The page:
When MSCI said it would promote Qatar and the UAE to emerging markets, investors in the region celebrated the promise of investment inflows. Behind the index provider’s decision were improvements in post-trade facilities in each country. George Mitton reports.
Investors in the Gulf waited six years for MSCI to upgrade the UAE to an emerging market. They waited so long, with so many disappointments, that by the beginning of this year it had become fashionable to say that entering the MSCI Emerging Market Index was not such a big deal after all. It was as if the bride had waited so long for a proposal, she decided she no longer cared for marriage.
Then, in June, MSCI said not only the UAE but Qatar too would be upgraded to emerging market status. Both countries, currently frontier markets, are due to be reclassified in the company’s semi-annual review in May 2014. There would be a wedding after all.
There were a number of exuberant predictions. Analysts at HSBC said the upgrades would lead to $800 million of inflows to the UAE and Qatar by passive funds automatically allocating to the countries.
Five times as much, an extra $4 billion, they said, could be invested by active managers who will take more interest in the countries now they are in the MSCI EM index.
The upgrades were greeted with such enthusiasm that MSCI’s simultaneous decision to downgrade Morocco from an emerging market to frontier market was generally downplayed. Yet behind the headlines, and invisibly supporting every optimistic prediction of inflows to the region, were a series of concrete improvements made by securities authorities in the UAE and Qatar. What were they, and what else needs to be done in the coming months?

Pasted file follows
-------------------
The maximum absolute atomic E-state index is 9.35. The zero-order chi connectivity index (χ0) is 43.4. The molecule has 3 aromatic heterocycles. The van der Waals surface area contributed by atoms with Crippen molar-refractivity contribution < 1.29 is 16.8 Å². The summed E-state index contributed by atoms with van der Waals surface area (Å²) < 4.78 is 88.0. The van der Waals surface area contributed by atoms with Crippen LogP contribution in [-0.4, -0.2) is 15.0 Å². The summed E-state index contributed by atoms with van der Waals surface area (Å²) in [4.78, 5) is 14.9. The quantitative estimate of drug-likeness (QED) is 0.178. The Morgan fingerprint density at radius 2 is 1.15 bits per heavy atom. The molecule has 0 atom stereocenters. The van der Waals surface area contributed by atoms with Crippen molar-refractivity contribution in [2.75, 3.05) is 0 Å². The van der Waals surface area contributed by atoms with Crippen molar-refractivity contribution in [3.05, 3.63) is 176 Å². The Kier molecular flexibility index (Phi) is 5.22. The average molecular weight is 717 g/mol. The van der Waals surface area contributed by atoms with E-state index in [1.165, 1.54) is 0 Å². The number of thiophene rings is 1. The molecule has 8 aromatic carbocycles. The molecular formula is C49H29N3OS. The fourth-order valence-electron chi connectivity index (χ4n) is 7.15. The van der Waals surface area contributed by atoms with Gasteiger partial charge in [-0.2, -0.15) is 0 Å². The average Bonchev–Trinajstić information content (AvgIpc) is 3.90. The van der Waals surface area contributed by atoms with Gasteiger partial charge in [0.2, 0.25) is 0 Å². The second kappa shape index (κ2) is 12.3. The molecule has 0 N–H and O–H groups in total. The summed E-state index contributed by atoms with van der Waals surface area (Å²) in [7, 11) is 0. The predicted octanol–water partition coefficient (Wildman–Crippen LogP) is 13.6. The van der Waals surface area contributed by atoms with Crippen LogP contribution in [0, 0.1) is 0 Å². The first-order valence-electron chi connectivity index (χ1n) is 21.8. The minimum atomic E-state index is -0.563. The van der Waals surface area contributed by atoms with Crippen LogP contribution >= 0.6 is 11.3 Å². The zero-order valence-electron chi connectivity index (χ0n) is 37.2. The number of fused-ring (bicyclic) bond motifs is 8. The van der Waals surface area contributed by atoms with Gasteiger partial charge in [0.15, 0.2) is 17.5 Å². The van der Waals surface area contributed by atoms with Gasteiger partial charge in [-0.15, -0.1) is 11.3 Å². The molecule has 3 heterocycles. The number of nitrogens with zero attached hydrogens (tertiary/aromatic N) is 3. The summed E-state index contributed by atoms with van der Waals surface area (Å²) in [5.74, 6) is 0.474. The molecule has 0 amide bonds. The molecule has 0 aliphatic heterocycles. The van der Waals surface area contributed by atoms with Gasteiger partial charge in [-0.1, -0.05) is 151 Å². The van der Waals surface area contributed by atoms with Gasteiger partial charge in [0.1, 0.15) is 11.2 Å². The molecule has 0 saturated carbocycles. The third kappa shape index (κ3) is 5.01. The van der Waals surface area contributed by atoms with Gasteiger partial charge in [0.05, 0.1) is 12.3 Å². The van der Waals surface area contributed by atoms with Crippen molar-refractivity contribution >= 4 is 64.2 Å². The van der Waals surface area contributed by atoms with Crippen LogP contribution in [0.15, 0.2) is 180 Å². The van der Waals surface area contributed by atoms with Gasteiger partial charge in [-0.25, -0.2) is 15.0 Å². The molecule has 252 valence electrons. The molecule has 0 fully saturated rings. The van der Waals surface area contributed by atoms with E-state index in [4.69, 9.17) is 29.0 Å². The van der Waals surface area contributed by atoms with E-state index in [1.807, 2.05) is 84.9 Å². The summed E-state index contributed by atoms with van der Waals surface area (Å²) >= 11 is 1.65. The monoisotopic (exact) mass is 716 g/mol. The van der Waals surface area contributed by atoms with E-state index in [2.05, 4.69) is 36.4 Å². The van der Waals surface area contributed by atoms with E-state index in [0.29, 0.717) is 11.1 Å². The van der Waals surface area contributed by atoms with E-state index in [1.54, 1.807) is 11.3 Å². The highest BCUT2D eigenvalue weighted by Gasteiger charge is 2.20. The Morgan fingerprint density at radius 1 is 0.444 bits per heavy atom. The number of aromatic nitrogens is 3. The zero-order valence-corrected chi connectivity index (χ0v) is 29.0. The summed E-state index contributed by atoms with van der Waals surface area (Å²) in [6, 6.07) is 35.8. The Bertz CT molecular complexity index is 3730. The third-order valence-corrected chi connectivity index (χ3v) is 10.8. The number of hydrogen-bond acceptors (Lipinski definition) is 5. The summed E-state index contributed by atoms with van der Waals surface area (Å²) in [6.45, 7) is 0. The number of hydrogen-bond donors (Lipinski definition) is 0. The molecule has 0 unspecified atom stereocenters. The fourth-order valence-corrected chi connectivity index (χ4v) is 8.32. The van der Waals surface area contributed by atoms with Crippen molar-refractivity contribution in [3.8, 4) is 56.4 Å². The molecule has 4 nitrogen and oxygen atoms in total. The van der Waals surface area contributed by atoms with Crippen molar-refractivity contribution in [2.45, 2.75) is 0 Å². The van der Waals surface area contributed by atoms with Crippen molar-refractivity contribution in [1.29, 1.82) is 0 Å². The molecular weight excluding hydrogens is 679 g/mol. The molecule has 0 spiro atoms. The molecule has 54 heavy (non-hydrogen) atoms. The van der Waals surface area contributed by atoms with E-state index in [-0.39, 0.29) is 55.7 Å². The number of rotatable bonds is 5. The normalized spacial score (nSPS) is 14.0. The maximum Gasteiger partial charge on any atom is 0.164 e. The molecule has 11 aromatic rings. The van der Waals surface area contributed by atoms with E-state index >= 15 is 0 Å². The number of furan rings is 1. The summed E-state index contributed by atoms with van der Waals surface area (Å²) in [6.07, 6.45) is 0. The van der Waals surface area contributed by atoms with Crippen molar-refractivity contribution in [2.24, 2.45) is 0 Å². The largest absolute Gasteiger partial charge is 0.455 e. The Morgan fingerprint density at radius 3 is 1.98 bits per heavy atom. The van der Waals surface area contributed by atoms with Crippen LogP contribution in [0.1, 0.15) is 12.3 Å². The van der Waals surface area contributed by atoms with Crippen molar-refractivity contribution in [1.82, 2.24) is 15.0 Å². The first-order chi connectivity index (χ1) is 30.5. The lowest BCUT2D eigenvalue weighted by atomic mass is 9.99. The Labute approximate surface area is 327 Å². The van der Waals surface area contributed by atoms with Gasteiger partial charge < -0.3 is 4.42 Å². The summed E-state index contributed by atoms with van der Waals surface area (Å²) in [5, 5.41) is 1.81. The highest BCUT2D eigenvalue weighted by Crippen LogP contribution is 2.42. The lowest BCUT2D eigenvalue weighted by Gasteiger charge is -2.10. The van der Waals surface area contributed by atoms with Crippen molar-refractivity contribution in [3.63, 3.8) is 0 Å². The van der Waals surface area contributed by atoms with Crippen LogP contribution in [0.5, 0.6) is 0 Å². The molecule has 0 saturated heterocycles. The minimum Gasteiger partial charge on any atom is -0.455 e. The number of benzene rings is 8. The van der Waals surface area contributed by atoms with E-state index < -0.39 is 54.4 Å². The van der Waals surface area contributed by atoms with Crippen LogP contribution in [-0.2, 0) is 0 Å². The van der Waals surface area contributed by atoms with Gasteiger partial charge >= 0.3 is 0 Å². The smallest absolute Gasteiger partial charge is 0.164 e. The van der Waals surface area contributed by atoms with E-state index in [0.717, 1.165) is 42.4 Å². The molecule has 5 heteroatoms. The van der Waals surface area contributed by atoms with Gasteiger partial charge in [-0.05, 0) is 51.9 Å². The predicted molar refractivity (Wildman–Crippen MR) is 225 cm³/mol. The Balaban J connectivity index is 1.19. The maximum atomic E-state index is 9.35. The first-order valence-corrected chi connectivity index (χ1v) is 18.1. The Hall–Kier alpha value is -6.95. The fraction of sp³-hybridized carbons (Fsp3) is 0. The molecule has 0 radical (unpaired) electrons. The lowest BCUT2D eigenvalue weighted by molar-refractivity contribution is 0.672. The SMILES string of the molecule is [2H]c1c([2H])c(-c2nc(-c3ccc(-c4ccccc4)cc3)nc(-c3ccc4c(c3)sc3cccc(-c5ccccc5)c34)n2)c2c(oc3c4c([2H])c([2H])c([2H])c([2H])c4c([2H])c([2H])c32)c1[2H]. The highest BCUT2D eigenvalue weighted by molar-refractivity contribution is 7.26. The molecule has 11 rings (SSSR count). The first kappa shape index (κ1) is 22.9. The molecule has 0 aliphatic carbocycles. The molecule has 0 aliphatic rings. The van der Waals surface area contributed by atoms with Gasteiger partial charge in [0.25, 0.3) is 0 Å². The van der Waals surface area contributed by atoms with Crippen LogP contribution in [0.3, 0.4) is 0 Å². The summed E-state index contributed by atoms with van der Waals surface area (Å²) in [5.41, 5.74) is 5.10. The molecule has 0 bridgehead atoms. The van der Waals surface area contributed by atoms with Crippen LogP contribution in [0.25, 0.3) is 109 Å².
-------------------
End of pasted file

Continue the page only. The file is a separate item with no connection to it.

The DVP modelMSCI said improvements in the delivery versus payment (DVP) model in both Qatar and the UAE were crucial factors in its decision to upgrade the two countries to emerging markets. DVP, which requires that cash payments be made prior to or simultaneously with the delivery of securities, significantly reduces credit risk in securities settlement by reducing the chance that deliveries or payments could be withheld – a great benefit in times of financial stress and low liquidity.
“International institutional investors recognised the improvements made by the Securities and Commodities Authority, the Dubai Financial Market and the Abu Dhabi Securities Exchange with respect to the DVP model,” says MSCI. It also praised the authorities in Doha and the Qatar Exchange for making progress in enhancing the operational efficiency of the DVP model in Qatar.
FALSE TRADE MECHANISM
Another important addition to both countries was a proper false trade mechanism, which Qatar introduced in May 2012 and the UAE added in May 2013 having delayed plans made the previous year. The addition was important because it was expected to remove the need for large international investors to have segregated custody and trading accounts in both countries, a they precaution employed to reduce the risk from local brokers having unlimited access to trading accounts.
In the announcement of MSCI’s 2012 decision, in which the provider decided not to upgrade the UAE and Qatar, MSCI explained that this dual account structure resulted in operational burdens associated with needing to transfer shares from one account to another before trading.